If there's one thing that defines football, whether it's in the reality or fantasy realm, it's unpredictability. Step into a fantasy draft, and you will see one pick in the top five that is unexpected and throws everything else into chaos.
However, before you start throwing your draft board into shambles as a reaction to what someone else did, keep your wits about you and follow a few simple tips on the best strategy to help you win your league.
We will get to those tips shortly, but before we go any further, another aspect of fantasy football is coming up with a creative team name to show off your sense of humor, love of a player or team and maybe even distract your opponent in the draft room so they take the wrong player.
Here's a brief collection of creative team names to use in your fantasy league. In fact, you can use more than one of them, because who plays in just one fantasy league anymore?
|Revis and But-Head||New England Patriots CBs Darrelle Revis and Malcolm Butler|
|Insane Clowney Posse||Houston Texans DE Jadeveon Clowney|
|Kaeptain America||San Francisco 49ers QB Colin Kaepernick|
|Turn Down For Watt||Houston Texans DE JJ Watt|
|Geno 911||New York Jets QB Geno Smith|
The first thing that everyone should know when drafting in fantasy leagues is not to reach. There is no reason to go overboard for a player, especially for an injury-prone star, even if you are really sure that this is the one year they will remain healthy.
However, in three years, Murray has yet to play a full 16-game season. Last year was as healthy as the 26-year-old has ever been, starting 14 games and finishing with 1,121 yards and 10 total touchdowns.
The one advantage to having any Dallas player on your roster this year, as noted by Jon Machota of The Dallas Morning News, is the team will have to score a lot of points to win games this year:
Get Tony Romo, Dez Bryant and DeMarco Murray on your fantasy teams, folks. Cowboys are going to need to score a lot this season— Jon Machota (@jonmachota) August 23, 2014
Murray can put up big numbers in a short amount of time, but the lingering question of his health pushes him out of the surefire RB1 category, even in a PPR league when he also caught 53 passes last year.
While those names were once appealing, the temptation to bet on past glory is too great when you consider what is needed to win in the future.
Another valuable tip, offered up by ESPN.com's Matthew Berry, is asking the right questions in your draft war room:
The most common preseason question in fantasy football is 'Who's going to score the most points this year?' And that's not the right question, either. We don't play a game in which whoever has the most points at the end of the season wins. We play a game in which the goal is to win a series of individual weekly matchups. Remember it, repeat it, Snapchat it to a friend. It's a weekly game.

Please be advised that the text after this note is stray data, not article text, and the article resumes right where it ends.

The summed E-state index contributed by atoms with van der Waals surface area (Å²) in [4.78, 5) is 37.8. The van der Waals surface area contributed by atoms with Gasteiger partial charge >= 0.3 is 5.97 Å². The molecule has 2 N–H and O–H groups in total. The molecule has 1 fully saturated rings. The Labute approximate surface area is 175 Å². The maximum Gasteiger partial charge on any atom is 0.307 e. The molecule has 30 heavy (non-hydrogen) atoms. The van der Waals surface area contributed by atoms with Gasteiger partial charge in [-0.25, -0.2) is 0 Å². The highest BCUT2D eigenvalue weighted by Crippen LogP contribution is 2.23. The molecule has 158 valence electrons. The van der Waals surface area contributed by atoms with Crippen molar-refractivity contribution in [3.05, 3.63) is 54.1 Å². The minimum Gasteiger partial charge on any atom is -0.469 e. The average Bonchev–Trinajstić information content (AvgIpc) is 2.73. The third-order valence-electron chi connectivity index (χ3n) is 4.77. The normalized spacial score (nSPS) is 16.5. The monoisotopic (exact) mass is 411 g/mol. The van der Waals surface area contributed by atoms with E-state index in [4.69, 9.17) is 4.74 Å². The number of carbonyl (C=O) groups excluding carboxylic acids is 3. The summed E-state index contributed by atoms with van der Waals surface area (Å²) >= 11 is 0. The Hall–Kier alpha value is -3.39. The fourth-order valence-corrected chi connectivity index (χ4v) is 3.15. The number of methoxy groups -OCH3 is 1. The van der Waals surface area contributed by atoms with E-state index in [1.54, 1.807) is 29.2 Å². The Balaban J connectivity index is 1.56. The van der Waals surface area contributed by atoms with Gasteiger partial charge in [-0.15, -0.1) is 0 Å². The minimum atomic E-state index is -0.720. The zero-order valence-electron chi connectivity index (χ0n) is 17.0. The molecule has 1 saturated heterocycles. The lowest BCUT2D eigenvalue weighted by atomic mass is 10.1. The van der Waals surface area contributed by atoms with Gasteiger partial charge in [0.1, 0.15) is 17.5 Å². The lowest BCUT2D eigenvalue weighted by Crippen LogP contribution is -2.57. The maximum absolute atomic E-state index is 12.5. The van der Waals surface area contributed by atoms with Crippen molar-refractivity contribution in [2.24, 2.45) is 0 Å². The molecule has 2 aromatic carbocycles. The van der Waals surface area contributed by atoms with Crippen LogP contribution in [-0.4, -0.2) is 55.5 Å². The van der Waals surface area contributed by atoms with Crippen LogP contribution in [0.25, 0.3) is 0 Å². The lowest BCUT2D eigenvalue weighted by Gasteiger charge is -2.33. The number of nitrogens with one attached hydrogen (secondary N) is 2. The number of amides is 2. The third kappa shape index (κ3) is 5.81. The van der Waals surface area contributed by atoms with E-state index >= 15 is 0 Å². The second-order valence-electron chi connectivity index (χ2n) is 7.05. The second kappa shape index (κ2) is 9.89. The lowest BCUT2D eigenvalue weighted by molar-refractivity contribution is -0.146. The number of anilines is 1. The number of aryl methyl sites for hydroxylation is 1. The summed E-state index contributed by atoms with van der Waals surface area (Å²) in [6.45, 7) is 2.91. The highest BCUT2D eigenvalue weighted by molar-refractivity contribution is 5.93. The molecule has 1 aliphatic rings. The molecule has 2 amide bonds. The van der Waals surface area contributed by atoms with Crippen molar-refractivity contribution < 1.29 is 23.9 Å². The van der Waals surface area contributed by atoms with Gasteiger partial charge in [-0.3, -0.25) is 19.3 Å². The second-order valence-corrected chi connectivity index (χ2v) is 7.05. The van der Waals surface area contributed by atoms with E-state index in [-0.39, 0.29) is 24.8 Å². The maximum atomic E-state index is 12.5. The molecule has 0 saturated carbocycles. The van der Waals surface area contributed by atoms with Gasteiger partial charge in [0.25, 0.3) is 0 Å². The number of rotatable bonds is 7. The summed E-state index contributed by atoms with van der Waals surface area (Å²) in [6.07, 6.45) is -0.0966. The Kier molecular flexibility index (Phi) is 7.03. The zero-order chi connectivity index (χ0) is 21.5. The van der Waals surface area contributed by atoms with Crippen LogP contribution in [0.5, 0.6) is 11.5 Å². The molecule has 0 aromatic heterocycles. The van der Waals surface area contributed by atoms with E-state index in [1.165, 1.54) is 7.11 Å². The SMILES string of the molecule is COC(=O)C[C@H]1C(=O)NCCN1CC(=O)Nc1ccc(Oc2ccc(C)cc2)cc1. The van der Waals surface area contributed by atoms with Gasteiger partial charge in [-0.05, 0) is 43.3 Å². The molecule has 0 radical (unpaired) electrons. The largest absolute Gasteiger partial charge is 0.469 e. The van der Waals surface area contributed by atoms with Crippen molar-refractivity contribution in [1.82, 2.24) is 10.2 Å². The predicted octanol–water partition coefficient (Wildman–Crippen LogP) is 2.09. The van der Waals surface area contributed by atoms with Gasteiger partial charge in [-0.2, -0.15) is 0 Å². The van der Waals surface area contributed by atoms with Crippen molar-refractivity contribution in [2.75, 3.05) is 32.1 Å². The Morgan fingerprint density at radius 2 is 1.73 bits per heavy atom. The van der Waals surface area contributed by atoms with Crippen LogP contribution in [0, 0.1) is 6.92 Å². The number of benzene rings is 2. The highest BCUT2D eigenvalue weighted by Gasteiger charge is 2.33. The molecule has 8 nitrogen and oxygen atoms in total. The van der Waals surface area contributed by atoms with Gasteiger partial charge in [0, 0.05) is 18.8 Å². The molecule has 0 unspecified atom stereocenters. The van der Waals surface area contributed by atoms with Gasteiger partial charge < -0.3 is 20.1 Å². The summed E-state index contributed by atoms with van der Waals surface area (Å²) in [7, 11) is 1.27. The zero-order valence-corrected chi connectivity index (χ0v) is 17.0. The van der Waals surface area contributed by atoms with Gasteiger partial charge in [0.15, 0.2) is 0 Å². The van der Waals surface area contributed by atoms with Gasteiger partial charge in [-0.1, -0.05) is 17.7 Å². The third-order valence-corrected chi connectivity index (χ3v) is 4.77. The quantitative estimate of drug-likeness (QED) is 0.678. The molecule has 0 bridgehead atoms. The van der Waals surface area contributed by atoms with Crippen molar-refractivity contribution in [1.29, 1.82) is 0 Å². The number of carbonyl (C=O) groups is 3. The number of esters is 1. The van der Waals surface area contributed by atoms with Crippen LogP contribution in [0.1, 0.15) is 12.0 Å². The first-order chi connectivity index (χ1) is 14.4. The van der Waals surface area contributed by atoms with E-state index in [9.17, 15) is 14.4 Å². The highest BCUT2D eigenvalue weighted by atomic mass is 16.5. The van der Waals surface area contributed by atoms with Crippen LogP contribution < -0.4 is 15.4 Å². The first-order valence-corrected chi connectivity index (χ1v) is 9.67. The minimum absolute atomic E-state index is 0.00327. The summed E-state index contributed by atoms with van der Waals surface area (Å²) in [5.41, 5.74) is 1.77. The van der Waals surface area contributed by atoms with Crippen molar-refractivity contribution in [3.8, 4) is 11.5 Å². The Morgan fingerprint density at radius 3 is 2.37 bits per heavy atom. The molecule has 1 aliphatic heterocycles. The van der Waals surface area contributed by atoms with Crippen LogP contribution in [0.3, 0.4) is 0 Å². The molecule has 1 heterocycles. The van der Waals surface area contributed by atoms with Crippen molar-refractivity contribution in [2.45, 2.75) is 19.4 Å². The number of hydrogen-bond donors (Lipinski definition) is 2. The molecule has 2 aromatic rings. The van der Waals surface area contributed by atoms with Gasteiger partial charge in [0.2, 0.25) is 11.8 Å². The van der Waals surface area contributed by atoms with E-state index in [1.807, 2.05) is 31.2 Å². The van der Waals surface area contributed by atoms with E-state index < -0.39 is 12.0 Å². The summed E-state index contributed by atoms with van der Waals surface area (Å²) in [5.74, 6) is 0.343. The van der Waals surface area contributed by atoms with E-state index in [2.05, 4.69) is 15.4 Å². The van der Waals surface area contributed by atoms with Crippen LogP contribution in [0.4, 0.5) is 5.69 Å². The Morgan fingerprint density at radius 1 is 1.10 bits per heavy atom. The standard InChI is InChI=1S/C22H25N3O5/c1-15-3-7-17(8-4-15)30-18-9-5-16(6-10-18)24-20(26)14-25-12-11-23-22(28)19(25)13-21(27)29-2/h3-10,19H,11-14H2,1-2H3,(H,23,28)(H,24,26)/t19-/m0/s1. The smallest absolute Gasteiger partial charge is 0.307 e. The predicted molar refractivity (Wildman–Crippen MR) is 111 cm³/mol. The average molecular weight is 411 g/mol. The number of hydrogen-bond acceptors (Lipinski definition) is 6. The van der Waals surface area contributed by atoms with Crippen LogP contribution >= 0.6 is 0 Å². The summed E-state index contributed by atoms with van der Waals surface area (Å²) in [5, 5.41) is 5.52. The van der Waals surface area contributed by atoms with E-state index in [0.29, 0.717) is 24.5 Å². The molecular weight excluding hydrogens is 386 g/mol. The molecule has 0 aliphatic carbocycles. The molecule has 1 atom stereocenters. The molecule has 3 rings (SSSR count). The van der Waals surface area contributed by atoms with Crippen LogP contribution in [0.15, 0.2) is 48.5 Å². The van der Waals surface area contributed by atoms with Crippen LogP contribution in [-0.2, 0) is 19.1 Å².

If you are simply trying to build a roster constructed around who will have the most points at the end of the year, you are setting yourself up for failure. Consistency from week to week is infinitely more valuable.
Which injury-prone player will have the most successful fantasy season in 2014?
For instance, Knowshon Moreno finished last year No. 5 among all running backs in standard scoring leagues, according to ESPN.com. Yet when you break the numbers down by week, he had five games with less than 10 total points, including fantasy playoff Weeks 15 (four) and 16 (nine).
On the other hand, San Diego running back Ryan Mathews finished 11th in standard scoring leagues but was more consistent down the stretch with four 100-yard games from Weeks 11 through 17 and six double-digit scoring games.
Which player has more value to your roster?
You can't expect to win a fantasy league with one pick, so loading up on players who end the year near the top of their respective position in points isn't an effective strategy. Look for players who maintain consistency each week and have favorable matchups down the stretch, when you are trying to win a title.
There are an infinite number of strategies you can use to win in fantasy leagues, all of them with their own merit, but the two most important to remember are that the player's health history and stability are vital.
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